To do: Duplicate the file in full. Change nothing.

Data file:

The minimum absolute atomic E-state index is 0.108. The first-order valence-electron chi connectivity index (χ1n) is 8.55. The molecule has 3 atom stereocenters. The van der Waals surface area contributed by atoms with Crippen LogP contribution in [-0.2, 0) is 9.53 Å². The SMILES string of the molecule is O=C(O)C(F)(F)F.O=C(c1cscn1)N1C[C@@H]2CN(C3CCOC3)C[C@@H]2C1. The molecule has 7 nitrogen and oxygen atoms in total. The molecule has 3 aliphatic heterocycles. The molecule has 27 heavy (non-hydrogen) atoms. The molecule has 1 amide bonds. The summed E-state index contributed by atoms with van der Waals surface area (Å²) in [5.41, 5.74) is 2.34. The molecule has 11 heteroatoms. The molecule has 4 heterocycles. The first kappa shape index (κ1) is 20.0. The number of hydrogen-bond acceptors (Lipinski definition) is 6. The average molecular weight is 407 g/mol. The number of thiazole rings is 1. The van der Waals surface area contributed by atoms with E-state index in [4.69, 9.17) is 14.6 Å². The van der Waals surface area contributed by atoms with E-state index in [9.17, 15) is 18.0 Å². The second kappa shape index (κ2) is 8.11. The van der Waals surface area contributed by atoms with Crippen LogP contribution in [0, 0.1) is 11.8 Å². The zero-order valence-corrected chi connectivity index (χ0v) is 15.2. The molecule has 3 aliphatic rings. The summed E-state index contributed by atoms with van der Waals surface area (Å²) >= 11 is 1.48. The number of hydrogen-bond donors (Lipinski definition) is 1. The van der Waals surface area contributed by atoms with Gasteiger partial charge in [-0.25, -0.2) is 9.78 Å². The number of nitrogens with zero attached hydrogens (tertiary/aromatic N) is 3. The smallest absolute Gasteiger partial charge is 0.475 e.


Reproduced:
The minimum absolute atomic E-state index is 0.108. The first-order valence-electron chi connectivity index (χ1n) is 8.55. The molecule has 3 atom stereocenters. The van der Waals surface area contributed by atoms with Crippen LogP contribution in [-0.2, 0) is 9.53 Å². The SMILES string of the molecule is O=C(O)C(F)(F)F.O=C(c1cscn1)N1C[C@@H]2CN(C3CCOC3)C[C@@H]2C1. The molecule has 7 nitrogen and oxygen atoms in total. The molecule has 3 aliphatic heterocycles. The molecule has 27 heavy (non-hydrogen) atoms. The molecule has 1 amide bonds. The summed E-state index contributed by atoms with van der Waals surface area (Å²) in [5.41, 5.74) is 2.34. The molecule has 11 heteroatoms. The molecule has 4 heterocycles. The first kappa shape index (κ1) is 20.0. The number of hydrogen-bond acceptors (Lipinski definition) is 6. The average molecular weight is 407 g/mol. The number of thiazole rings is 1. The van der Waals surface area contributed by atoms with E-state index in [4.69, 9.17) is 14.6 Å². The van der Waals surface area contributed by atoms with E-state index in [9.17, 15) is 18.0 Å². The second kappa shape index (κ2) is 8.11. The van der Waals surface area contributed by atoms with Crippen LogP contribution in [0, 0.1) is 11.8 Å². The zero-order valence-corrected chi connectivity index (χ0v) is 15.2. The molecule has 3 aliphatic rings. The summed E-state index contributed by atoms with van der Waals surface area (Å²) >= 11 is 1.48. The number of hydrogen-bond donors (Lipinski definition) is 1. The van der Waals surface area contributed by atoms with Gasteiger partial charge in [-0.25, -0.2) is 9.78 Å². The number of nitrogens with zero attached hydrogens (tertiary/aromatic N) is 3. The smallest absolute Gasteiger partial charge is 0.475 e.